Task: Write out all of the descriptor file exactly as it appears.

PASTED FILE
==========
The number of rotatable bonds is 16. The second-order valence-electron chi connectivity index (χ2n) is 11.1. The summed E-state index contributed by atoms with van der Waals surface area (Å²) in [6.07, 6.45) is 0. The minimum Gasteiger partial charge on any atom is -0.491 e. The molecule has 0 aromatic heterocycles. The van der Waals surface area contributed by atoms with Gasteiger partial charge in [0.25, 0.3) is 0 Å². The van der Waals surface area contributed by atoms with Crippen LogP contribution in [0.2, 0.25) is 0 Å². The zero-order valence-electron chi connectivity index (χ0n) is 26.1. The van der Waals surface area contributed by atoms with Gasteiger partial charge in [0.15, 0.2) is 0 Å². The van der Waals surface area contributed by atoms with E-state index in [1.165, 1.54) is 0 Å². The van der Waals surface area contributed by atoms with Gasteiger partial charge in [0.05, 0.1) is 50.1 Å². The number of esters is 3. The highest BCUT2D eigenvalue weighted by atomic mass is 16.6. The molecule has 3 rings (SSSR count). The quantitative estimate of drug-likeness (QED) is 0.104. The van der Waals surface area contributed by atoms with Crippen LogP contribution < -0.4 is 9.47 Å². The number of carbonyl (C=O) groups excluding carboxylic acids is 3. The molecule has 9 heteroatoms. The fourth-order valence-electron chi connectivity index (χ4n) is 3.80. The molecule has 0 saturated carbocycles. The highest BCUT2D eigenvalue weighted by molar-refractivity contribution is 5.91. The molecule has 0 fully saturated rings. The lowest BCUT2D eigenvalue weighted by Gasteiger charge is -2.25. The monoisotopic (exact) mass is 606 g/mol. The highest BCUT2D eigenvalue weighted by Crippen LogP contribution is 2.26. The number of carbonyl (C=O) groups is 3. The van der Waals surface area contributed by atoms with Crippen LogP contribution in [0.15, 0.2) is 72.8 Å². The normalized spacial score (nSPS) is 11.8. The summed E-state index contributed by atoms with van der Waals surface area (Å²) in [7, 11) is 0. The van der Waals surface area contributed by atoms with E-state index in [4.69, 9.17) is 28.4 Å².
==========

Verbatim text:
The number of rotatable bonds is 16. The second-order valence-electron chi connectivity index (χ2n) is 11.1. The summed E-state index contributed by atoms with van der Waals surface area (Å²) in [6.07, 6.45) is 0. The minimum Gasteiger partial charge on any atom is -0.491 e. The molecule has 0 aromatic heterocycles. The van der Waals surface area contributed by atoms with Gasteiger partial charge in [0.25, 0.3) is 0 Å². The van der Waals surface area contributed by atoms with Crippen LogP contribution in [0.2, 0.25) is 0 Å². The zero-order valence-electron chi connectivity index (χ0n) is 26.1. The van der Waals surface area contributed by atoms with Gasteiger partial charge in [0.15, 0.2) is 0 Å². The van der Waals surface area contributed by atoms with E-state index in [1.165, 1.54) is 0 Å². The van der Waals surface area contributed by atoms with Gasteiger partial charge in [0.05, 0.1) is 50.1 Å². The number of esters is 3. The highest BCUT2D eigenvalue weighted by atomic mass is 16.6. The molecule has 3 rings (SSSR count). The quantitative estimate of drug-likeness (QED) is 0.104. The van der Waals surface area contributed by atoms with Crippen LogP contribution < -0.4 is 9.47 Å². The number of carbonyl (C=O) groups excluding carboxylic acids is 3. The molecule has 9 heteroatoms. The fourth-order valence-electron chi connectivity index (χ4n) is 3.80. The molecule has 0 saturated carbocycles. The highest BCUT2D eigenvalue weighted by molar-refractivity contribution is 5.91. The molecule has 0 fully saturated rings. The lowest BCUT2D eigenvalue weighted by Gasteiger charge is -2.25. The monoisotopic (exact) mass is 606 g/mol. The highest BCUT2D eigenvalue weighted by Crippen LogP contribution is 2.26. The number of carbonyl (C=O) groups is 3. The van der Waals surface area contributed by atoms with Crippen LogP contribution in [0.15, 0.2) is 72.8 Å². The normalized spacial score (nSPS) is 11.8. The summed E-state index contributed by atoms with van der Waals surface area (Å²) in [7, 11) is 0. The van der Waals surface area contributed by atoms with E-state index in [4.69, 9.17) is 28.4 Å².